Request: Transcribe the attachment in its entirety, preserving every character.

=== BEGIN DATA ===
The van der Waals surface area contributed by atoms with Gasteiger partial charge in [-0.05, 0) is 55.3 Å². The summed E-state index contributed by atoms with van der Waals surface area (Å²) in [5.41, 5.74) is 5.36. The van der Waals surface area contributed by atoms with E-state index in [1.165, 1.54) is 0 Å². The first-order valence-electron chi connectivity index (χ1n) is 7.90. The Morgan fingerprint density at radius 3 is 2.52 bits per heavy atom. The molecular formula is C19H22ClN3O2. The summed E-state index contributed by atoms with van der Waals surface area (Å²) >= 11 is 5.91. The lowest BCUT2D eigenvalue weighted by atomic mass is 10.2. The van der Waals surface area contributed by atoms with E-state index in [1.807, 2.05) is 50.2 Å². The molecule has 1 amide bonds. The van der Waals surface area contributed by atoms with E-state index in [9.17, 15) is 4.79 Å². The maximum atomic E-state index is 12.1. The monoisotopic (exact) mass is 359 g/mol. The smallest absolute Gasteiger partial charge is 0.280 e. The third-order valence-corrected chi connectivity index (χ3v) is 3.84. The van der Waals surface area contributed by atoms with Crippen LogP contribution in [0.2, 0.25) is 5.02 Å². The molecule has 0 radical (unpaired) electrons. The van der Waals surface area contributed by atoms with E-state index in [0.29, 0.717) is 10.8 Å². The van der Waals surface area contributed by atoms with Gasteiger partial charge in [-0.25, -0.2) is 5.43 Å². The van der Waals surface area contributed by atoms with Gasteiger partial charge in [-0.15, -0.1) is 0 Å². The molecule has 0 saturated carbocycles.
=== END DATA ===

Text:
The van der Waals surface area contributed by atoms with Gasteiger partial charge in [-0.05, 0) is 55.3 Å². The summed E-state index contributed by atoms with van der Waals surface area (Å²) in [5.41, 5.74) is 5.36. The van der Waals surface area contributed by atoms with E-state index in [1.165, 1.54) is 0 Å². The first-order valence-electron chi connectivity index (χ1n) is 7.90. The Morgan fingerprint density at radius 3 is 2.52 bits per heavy atom. The molecular formula is C19H22ClN3O2. The summed E-state index contributed by atoms with van der Waals surface area (Å²) >= 11 is 5.91. The lowest BCUT2D eigenvalue weighted by atomic mass is 10.2. The van der Waals surface area contributed by atoms with E-state index in [1.807, 2.05) is 50.2 Å². The molecule has 1 amide bonds. The van der Waals surface area contributed by atoms with E-state index in [9.17, 15) is 4.79 Å². The maximum atomic E-state index is 12.1. The monoisotopic (exact) mass is 359 g/mol. The smallest absolute Gasteiger partial charge is 0.280 e. The third-order valence-corrected chi connectivity index (χ3v) is 3.84. The van der Waals surface area contributed by atoms with Crippen LogP contribution in [0.2, 0.25) is 5.02 Å². The molecule has 0 radical (unpaired) electrons. The van der Waals surface area contributed by atoms with E-state index in [0.29, 0.717) is 10.8 Å². The van der Waals surface area contributed by atoms with Gasteiger partial charge in [-0.25, -0.2) is 5.43 Å². The van der Waals surface area contributed by atoms with Gasteiger partial charge in [-0.15, -0.1) is 0 Å². The molecule has 0 saturated carbocycles.